After playing for hockey teams in Minnesota, New York, Florida and on Vancouver Island, White Rock's Jason Garrison has returned to his roots as a newly signed defenceman for the Vancouver Canucks.
The 27-year-old took the long way home, but is back in B.C. for the next six years on the home team.
Like most Canadian hockey players, Garrison was practically born with a hockey stick in hand and grew up glued to Hockey Night in Canada. He skated Centennial Arena and South Surrey Arena, getting a feel for the ice at the local rinks.
"My dad played, all my family played, all my friends played," said Garrison. "It's very easy for a Canadian kid to get into hockey at an early age, and that's kind of exactly what happened to me."
He cheered for the Canucks and looked up to many of the local greats in the franchise's history, citing Trevor Linden as his biggest inspiration.
"Trevor Linden was obviously somebody who everybody loved and wanted to watch," he said of his main idol. "Over the years, you kind of meet some of the guys that you grew up watching and had influence on you, and still have influence on you, now that you've met them and know them on a personal level.
"You don't expect to really meet them, but when the time comes, it's very cool. It brings you back to your youth and watching them play back in the day."
But even though hockey has been Garrison's lifelong passion, it wasn't until his senior year at Elgin Park Secondary School that he started pursuing the sport as a career.
"I didn't take it too seriously until then and really started to work out and train," he said.
"I played at kind of a Triple-A level and I think just playing at that competitive level helped me progress and really want to play and do something with this sport."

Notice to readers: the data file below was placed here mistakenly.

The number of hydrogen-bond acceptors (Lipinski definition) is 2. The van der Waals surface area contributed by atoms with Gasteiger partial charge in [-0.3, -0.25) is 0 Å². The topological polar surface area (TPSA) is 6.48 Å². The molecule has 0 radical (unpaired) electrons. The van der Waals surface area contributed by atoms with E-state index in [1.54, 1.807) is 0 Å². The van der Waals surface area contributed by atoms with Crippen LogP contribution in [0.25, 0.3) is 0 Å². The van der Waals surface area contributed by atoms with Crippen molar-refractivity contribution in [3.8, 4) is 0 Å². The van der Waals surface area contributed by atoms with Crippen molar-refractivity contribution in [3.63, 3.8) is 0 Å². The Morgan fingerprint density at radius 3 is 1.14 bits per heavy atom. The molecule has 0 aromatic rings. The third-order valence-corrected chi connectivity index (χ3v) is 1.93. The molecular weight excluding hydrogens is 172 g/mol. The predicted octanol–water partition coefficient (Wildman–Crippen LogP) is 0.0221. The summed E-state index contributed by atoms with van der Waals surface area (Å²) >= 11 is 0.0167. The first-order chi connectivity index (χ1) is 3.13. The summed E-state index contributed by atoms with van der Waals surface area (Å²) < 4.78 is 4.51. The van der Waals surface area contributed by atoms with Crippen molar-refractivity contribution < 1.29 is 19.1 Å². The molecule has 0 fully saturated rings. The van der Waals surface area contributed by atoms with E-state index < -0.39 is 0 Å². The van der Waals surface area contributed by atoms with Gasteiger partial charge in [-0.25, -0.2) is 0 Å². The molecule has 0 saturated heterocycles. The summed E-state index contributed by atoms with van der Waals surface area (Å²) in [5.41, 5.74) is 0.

He started his career playing two seasons for the Nanaimo Clippers in the British Columbia Hockey League. He then played three years of collegiate hockey with the University of Minnesota, and on-and-off seasons with the Rochester Americans of the American Hockey League.
Through perseverance, he made it to the National Hockey League with the Florida Panthers and, after becoming a free agent, he signed a contract worth $27.6 million with the Vancouver Canucks on Canada Day of this year.
Through it all, Garrison's family has had his back, and he's thankful for their support and dedication. While he no longer lives with his parents, he comes back to his skating grounds for the company of loved ones and to reconnect with childhood buddies.
"I get out to White Rock every once in a while," he said. "It's always nice to get out there and check it out and be with family and friends."
Garrison may end up spending more time in White Rock if there's an NHL lockout this season. He said he doesn't know what to expect at this point from the talks, but he's not getting worried about it until anything is announced.
"It's something that you obviously are thinking about during the summer and wondering what's going to happen," he said. "You hope for the best and you want the season to start on time, so that's how you prepare yourself and think mentally. You just take it from there."